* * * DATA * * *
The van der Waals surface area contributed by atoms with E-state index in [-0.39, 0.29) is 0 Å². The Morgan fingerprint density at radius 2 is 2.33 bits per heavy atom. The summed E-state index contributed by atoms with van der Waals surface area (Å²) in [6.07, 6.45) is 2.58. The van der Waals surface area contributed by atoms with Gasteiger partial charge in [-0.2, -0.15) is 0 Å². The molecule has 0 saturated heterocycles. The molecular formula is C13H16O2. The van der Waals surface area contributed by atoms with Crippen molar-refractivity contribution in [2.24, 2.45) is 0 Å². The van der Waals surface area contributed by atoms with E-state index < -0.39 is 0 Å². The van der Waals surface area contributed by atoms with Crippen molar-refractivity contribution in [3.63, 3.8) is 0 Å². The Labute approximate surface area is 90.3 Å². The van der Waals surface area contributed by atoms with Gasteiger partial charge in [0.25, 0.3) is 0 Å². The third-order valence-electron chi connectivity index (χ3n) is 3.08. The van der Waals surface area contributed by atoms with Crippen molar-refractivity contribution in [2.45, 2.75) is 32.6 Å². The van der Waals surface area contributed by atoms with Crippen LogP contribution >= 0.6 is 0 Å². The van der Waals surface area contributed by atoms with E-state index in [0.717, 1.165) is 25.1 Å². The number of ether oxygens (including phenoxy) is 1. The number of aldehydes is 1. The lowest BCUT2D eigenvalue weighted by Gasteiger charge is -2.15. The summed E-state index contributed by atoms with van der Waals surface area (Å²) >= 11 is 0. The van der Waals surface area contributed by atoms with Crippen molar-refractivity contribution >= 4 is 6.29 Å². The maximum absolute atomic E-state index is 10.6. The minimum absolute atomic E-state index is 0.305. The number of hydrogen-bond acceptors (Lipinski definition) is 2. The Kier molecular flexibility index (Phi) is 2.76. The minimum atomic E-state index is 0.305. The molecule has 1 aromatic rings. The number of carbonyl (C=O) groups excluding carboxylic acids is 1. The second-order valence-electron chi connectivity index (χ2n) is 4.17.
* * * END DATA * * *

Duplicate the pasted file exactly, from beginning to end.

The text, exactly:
The van der Waals surface area contributed by atoms with E-state index in [-0.39, 0.29) is 0 Å². The Morgan fingerprint density at radius 2 is 2.33 bits per heavy atom. The summed E-state index contributed by atoms with van der Waals surface area (Å²) in [6.07, 6.45) is 2.58. The van der Waals surface area contributed by atoms with Gasteiger partial charge in [-0.2, -0.15) is 0 Å². The molecule has 0 saturated heterocycles. The molecular formula is C13H16O2. The van der Waals surface area contributed by atoms with Crippen molar-refractivity contribution in [2.24, 2.45) is 0 Å². The van der Waals surface area contributed by atoms with E-state index < -0.39 is 0 Å². The van der Waals surface area contributed by atoms with Crippen molar-refractivity contribution in [3.63, 3.8) is 0 Å². The Labute approximate surface area is 90.3 Å². The van der Waals surface area contributed by atoms with Gasteiger partial charge in [0.25, 0.3) is 0 Å². The third-order valence-electron chi connectivity index (χ3n) is 3.08. The van der Waals surface area contributed by atoms with Crippen molar-refractivity contribution in [2.45, 2.75) is 32.6 Å². The van der Waals surface area contributed by atoms with Crippen LogP contribution >= 0.6 is 0 Å². The van der Waals surface area contributed by atoms with E-state index in [0.717, 1.165) is 25.1 Å². The number of ether oxygens (including phenoxy) is 1. The number of aldehydes is 1. The lowest BCUT2D eigenvalue weighted by Gasteiger charge is -2.15. The summed E-state index contributed by atoms with van der Waals surface area (Å²) >= 11 is 0. The van der Waals surface area contributed by atoms with Crippen molar-refractivity contribution >= 4 is 6.29 Å². The maximum absolute atomic E-state index is 10.6. The minimum absolute atomic E-state index is 0.305. The number of hydrogen-bond acceptors (Lipinski definition) is 2. The Kier molecular flexibility index (Phi) is 2.76. The minimum atomic E-state index is 0.305. The molecule has 1 aromatic rings. The number of carbonyl (C=O) groups excluding carboxylic acids is 1. The second-order valence-electron chi connectivity index (χ2n) is 4.17.